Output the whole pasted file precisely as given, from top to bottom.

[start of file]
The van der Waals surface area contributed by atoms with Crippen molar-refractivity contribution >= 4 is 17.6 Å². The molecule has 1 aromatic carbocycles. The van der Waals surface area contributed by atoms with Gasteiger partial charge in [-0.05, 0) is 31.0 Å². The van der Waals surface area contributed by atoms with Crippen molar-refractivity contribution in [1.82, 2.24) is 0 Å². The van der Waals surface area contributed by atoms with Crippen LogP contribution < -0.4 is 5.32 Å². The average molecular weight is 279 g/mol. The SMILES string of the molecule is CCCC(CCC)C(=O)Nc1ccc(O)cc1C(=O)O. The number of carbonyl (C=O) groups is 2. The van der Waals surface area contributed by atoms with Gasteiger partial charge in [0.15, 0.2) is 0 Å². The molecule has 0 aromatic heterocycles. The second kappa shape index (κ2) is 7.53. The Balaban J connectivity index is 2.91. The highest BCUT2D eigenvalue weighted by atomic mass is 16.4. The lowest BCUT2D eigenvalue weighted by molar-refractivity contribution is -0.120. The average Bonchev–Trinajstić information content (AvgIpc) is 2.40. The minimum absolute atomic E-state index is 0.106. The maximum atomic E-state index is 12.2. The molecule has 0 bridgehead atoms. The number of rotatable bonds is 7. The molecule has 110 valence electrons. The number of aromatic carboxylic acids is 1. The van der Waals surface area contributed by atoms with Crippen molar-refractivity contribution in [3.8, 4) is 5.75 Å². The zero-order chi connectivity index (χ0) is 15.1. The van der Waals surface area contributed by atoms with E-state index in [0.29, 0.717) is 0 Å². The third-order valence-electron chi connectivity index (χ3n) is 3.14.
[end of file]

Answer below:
The van der Waals surface area contributed by atoms with Crippen molar-refractivity contribution >= 4 is 17.6 Å². The molecule has 1 aromatic carbocycles. The van der Waals surface area contributed by atoms with Gasteiger partial charge in [-0.05, 0) is 31.0 Å². The van der Waals surface area contributed by atoms with Crippen molar-refractivity contribution in [1.82, 2.24) is 0 Å². The van der Waals surface area contributed by atoms with Crippen LogP contribution < -0.4 is 5.32 Å². The average molecular weight is 279 g/mol. The SMILES string of the molecule is CCCC(CCC)C(=O)Nc1ccc(O)cc1C(=O)O. The number of carbonyl (C=O) groups is 2. The van der Waals surface area contributed by atoms with Gasteiger partial charge in [0.15, 0.2) is 0 Å². The molecule has 0 aromatic heterocycles. The second kappa shape index (κ2) is 7.53. The Balaban J connectivity index is 2.91. The highest BCUT2D eigenvalue weighted by atomic mass is 16.4. The lowest BCUT2D eigenvalue weighted by molar-refractivity contribution is -0.120. The average Bonchev–Trinajstić information content (AvgIpc) is 2.40. The minimum absolute atomic E-state index is 0.106. The maximum atomic E-state index is 12.2. The molecule has 0 bridgehead atoms. The number of rotatable bonds is 7. The molecule has 110 valence electrons. The number of aromatic carboxylic acids is 1. The van der Waals surface area contributed by atoms with Crippen molar-refractivity contribution in [3.8, 4) is 5.75 Å². The zero-order chi connectivity index (χ0) is 15.1. The van der Waals surface area contributed by atoms with E-state index in [0.29, 0.717) is 0 Å². The third-order valence-electron chi connectivity index (χ3n) is 3.14.